Updated: Jul 31
Why corporate diversity programs fail & what to do instead Joan C. Williams | TEDxMilehigh:
An effective organizational DEI program implementation plan is built on a foundation of stakeholders’ trust. Employees in particular must trust that the c-suite executives, and managers have a deeper interest in DEI other than to satisfy advocates and external change agents. Executives must be able to clearly define “What” is contained in their company’s (DEI) Policy. The plan must describe who, what, why, when: and how the plan will be administered, implemented, and monitored by senior leaders.
Nonetheless, the “HOW” is the subject of the rest of this article. The “How” of the DEI plan is key to putting the organization on a path towards transforming its culture and achieving positive system changes in the workplace. If leaders are well led and have a process for getting to the “HOW” that is respectful, and resourced, - the organization’s DEI policy, procedure and decision-making can breathe life and vitality into the workplace.
So, let’s take a brief look at a process to develop a DEI program. We must note that any program/plan must be both strategic and operational. The process must begin with assessments and end with full participation and buy-in from senior leaders and employees – in some cases the buy-in might even extend to external stakeholders – say, for example customers or voters etc.
Leaders should keep in mind that the goal of these assessments are to understand the full range of DEI and bias issues impacting their organizations. When implementing DEI programs managers, the executive team and workers need to understand what these programs are and, what they are not, as well as what the implementation challenges and benefits are in making DEI and cultural awareness an important part of their organizations culture.
One way to ensure effective implementation is establishing non-attribute feedback loops. Non-attribution feedback policies and methodology is extremely important when implementing DEI policy. Such feedback loops must remain through the post-implementation phases so leaders can regularly evaluate the workplace environment. Organizations are dynamic entities and workforce diversity changes over time. Manager experience also changes and underlying factors surface, i.e., misreading a personnel or work environment situation, the realization that a policy is outdated and/or ineffective all of these realities can occur. Managers must evaluate their changing environment and they cannot do so by themselves… They need good feedback.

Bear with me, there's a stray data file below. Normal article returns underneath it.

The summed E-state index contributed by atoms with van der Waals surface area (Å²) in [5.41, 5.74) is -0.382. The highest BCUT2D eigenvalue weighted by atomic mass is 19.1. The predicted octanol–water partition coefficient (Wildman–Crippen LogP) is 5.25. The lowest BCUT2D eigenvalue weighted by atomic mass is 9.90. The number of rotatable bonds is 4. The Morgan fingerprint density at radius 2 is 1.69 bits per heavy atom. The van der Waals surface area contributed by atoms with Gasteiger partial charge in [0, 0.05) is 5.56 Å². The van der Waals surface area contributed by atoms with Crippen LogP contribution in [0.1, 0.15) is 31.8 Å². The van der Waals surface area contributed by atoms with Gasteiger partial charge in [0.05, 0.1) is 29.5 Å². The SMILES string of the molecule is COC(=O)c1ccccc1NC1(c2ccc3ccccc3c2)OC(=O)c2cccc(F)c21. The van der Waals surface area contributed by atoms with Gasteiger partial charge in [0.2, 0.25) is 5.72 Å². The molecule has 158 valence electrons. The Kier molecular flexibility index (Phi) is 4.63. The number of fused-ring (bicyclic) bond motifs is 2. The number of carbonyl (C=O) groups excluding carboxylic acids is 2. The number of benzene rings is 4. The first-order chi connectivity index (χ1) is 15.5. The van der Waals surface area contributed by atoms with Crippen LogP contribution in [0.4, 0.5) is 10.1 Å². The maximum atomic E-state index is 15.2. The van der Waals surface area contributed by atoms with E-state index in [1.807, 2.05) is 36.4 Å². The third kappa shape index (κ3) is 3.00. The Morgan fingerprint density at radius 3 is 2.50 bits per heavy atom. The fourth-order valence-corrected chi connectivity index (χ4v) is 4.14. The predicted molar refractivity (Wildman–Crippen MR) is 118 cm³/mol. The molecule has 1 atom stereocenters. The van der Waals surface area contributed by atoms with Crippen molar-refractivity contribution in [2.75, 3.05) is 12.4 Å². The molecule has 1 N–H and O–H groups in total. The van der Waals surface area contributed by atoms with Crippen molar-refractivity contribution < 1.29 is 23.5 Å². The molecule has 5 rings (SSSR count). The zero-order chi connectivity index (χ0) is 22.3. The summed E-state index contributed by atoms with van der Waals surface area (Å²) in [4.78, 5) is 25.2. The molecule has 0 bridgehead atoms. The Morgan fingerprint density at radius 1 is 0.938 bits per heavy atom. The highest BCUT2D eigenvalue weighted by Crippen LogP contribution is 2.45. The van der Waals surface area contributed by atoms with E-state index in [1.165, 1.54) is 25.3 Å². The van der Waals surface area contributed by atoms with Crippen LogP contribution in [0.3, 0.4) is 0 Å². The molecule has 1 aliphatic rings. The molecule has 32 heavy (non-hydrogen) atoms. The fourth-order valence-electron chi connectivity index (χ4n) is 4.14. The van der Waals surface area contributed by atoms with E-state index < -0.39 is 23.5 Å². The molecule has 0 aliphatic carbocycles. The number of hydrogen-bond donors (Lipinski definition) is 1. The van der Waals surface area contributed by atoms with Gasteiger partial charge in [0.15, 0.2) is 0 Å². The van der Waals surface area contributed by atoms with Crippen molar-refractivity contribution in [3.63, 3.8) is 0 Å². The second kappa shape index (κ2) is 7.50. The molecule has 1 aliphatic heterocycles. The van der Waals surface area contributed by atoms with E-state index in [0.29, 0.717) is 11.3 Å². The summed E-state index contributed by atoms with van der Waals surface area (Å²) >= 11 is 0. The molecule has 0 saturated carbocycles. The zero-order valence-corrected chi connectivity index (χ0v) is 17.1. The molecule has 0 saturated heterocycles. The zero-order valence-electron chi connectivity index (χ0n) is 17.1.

Next, once the organization has a plan implemented it must track key statistics and emphasize how both employers and employees are benefiting from DEI. Such an environment fosters trusted workplace engagements, innovation, and productivity. In culturally diverse workplaces, all workers are treated with respect and given the chance to express themselves. They are comfortable with being their authentic selves. Management can advance DEI in the following ways:
● Leaders’ behavior must be respectful to everyone irrespective of race, sexual orientation, and religion.
● All participants must be able to contribute their ideas and voices since diverse perspectives can lead to better solutions to problems.
● Making sure that employees feel part of the routine conversations, happy hours, and lunch tables.
Finally, just having a policy or a strategic plan to implement DEI will not transform your workplace. If managers really want to have a workplace climate that effectively promotes DEI and cultural awareness principles, they will have to ensure an all-hands-on-deck approach – they have to be engaged with the workforce.
And managers have to be proactive and understand all aspects of overseeing a diverse workforce in this era of turbulence and demands for equity and systemic social change – it’s easy to say that is an HR problem – but is it really?